2004, the State of Hawai‘i Division of Forestry and Wildlife
(DOFAW) issued only 8,693 hunting licenses.
is a respected form of recreation around the world and also provides
food for some people. However, in Hawai‘i
all the game consists of animals from other places that were brought
to the islands and released into
the environment to roam and feed wherever they choose, on public
and private property.
- By failing to
fence in game animals, the State has placed the burden squarely
on the public, including
property owners and resource managers who must pay for fences
want to protect.
- While 8,700
or so people enjoy hunting, all of the State's 1,262,840 residents
continue to pay the extremely high price resulting
from introduced game animals roaming freely through one of the
rarest environments on Earth, feeding on endangered
species and spreading weed seeds into the most remote native forests.
- Some of the
costs are so high as to be incalculable: the ongoing death of rare
native plants and animals, continued extinctions, and the wholesale
degradation of public lands, watersheds, and forests under the
hooves of thousands of introduced animals. Some economic
analysis has been done to put the damage in terms of dollar
cost to taxpayers and future generations.
- 1,196,600 acres
of public land are designated as hunting areas for the benefit
of a user group totaling 8,693 persons. Just 94,900 acres are for
other wildlife sanctuaries and refuges. (Figures from DBEDT,
State of Hawaii Data Book, 2004)
time to start reversing the damage. Why aren't game animals fenced
into hunting areas, instead of residents and resource managers trying
to fence in everything they don't want destroyed? The old way is
backward, extremely harmful to the islands and to world biodiversity,
and makes no sense.
What if? What if hunters led the way
to this new model? Now that the harm of introduced game animals is
hunters could help reverse the damage by supporting fencing of hunting
areas, so that the islands could begin to recover. Hunters could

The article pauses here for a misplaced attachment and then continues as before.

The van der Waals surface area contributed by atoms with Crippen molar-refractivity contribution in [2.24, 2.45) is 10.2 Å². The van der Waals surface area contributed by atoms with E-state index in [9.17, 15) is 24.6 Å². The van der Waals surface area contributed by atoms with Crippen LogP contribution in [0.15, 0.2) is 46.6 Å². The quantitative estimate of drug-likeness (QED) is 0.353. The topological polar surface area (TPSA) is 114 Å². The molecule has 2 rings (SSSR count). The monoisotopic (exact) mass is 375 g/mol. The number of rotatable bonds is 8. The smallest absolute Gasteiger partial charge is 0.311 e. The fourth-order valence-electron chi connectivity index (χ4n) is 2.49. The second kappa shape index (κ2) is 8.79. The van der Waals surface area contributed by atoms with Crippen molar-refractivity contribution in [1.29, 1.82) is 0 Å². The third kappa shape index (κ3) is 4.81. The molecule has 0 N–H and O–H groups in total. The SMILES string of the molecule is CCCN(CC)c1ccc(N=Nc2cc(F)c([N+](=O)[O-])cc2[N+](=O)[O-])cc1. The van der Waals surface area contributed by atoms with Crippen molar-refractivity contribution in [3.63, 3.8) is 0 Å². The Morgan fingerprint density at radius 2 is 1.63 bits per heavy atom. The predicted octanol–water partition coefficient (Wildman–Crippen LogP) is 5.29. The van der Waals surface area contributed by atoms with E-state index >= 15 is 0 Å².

help clear lands outside of game management areas of pigs, sheep, goats,
deer. Then the restoration could begin: the restoration of native
forests and rare species that is currently impossible because of
Game Management Agency
is the agency charged with protecting Hawai‘i's
forests and watersheds:
Policy B: Protect and enhance the condition
of Hawaii's unique native plant and animal species, and native
inherent value to Hawaii's citizens
and for their productive value to science, education, industry
and the cultural
enrichment of future generations and
prevent species extinctions whenever
possible. (Source: 2004
DLNR DOFAW report to State Legislature)
administers the State's game program. Without fencing around
clearly delimited game areas, there is no control over where the
animals go. It is therefore impossible
for DOFAW to implement
- For meaningful
conservation of remaining native species to take place, the state
must stop devoting so many resources to the tiny minority of the
population who hunts and start
focusing on forest health and the recovery of the plants
feral ungulates have destroyed over the past decades.
- Right now DOFAW
could cheaply reduce the number of feral ungulates by ending bag
limits and allowing open-season hunting everywhere, at all times
areas such as high-volume
hiking trails that
regulation), and also aiding hunter access to remote areas.
will not change its policies
until more people insist on meaningful conservation and an
effective ungulate control plan. Please contact DOFAW
administrator Paul Conry and your legislators to
request feral ungulate control. Hawai‘i's
forests are being converted from something rare and
beautiful to something
very different. More than 265 extinctions and counting.
you choose this...